Unique Load Devices VRR Van Riemsdijk Rotterdam BV The Netherlands E info@vrr-aviation.com I www.vrr-aviation.com

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SPECIAL REPORT: AIR CARGO CONTAINERS FOR MILITARY TRANSPORTATION

Making a Choice Between Air Cargo Containers for Low Intensity Conflict Don McBarnet, Staff Writer

Logistics support can be much more flexible by using helicopters and airplanes to support logistics operations and bypass enemies HCU-6/e pallet

threatening logistics routes on the ground.

A

s warfare changes and low intensity conflict becomes the dominant type of conflict for which modern militaries prepare, logistics for low intensity conflict and their associated demand for strategic airlift and flexible air cargo containers have become a priority. The Israeli analyst Eyal Ziv and his co-authors, Dr. Haim Shnaiderman and Dr. Hanan Tell make incisive comments from recent Israeli, American and Soviet experience in their book on Logistics in Asymmetric Conflicts. Their observations are relevant to the air cargo container industry. First, most of the conflicts were operations against insurgents and terrorist organizations not sovereign nations. Secondly, most asymmetric conflicts11 were nonlinear and did not feature any real front lines. So logistics forces were typically caught in the line of fire and were sometimes targeted by the enemy. In some situations, the civilian population also received humanitarian support from military logistics forces. Importantly, the militaries had to adopt new concepts and tactics and use unconventional logistics tools. For example,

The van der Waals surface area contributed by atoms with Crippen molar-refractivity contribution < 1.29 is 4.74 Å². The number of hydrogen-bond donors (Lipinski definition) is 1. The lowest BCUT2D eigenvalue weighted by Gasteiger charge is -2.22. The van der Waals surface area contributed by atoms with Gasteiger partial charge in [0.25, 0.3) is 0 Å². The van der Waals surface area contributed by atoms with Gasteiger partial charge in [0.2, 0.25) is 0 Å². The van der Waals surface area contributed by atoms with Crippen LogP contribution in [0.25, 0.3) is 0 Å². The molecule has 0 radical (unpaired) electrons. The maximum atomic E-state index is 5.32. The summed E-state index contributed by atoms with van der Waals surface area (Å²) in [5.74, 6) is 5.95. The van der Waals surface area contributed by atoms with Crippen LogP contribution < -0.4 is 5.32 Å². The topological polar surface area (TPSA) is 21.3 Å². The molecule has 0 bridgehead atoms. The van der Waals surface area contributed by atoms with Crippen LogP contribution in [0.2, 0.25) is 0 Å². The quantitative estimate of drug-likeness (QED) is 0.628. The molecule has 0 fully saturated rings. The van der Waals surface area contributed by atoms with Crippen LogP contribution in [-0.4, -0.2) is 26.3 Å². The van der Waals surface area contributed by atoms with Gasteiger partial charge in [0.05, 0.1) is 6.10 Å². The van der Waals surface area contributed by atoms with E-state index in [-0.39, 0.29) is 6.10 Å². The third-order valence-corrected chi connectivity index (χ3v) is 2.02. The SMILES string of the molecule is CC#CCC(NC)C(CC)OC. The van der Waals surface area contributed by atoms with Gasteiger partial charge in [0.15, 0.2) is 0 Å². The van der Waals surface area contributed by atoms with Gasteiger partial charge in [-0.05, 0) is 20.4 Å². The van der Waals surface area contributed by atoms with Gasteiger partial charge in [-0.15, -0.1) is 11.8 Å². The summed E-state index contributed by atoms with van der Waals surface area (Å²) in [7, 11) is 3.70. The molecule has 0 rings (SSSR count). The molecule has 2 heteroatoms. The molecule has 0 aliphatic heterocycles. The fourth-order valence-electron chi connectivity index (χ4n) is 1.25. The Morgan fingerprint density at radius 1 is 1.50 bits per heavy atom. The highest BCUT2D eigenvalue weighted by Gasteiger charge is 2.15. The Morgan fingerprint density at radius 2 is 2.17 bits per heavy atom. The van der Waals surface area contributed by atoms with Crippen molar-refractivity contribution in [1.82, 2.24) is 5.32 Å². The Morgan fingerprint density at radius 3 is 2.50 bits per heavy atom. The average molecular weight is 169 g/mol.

12 | www.defenceindustryreports.com

water supply was often a problem and could not be supplied by road, so bottles of water had to be delivered by air. Finally, most conflicts featured close-to-combat medical coverage where the medics needed supply and rapid evacuation – what is sometimes called ‘scoop and run’.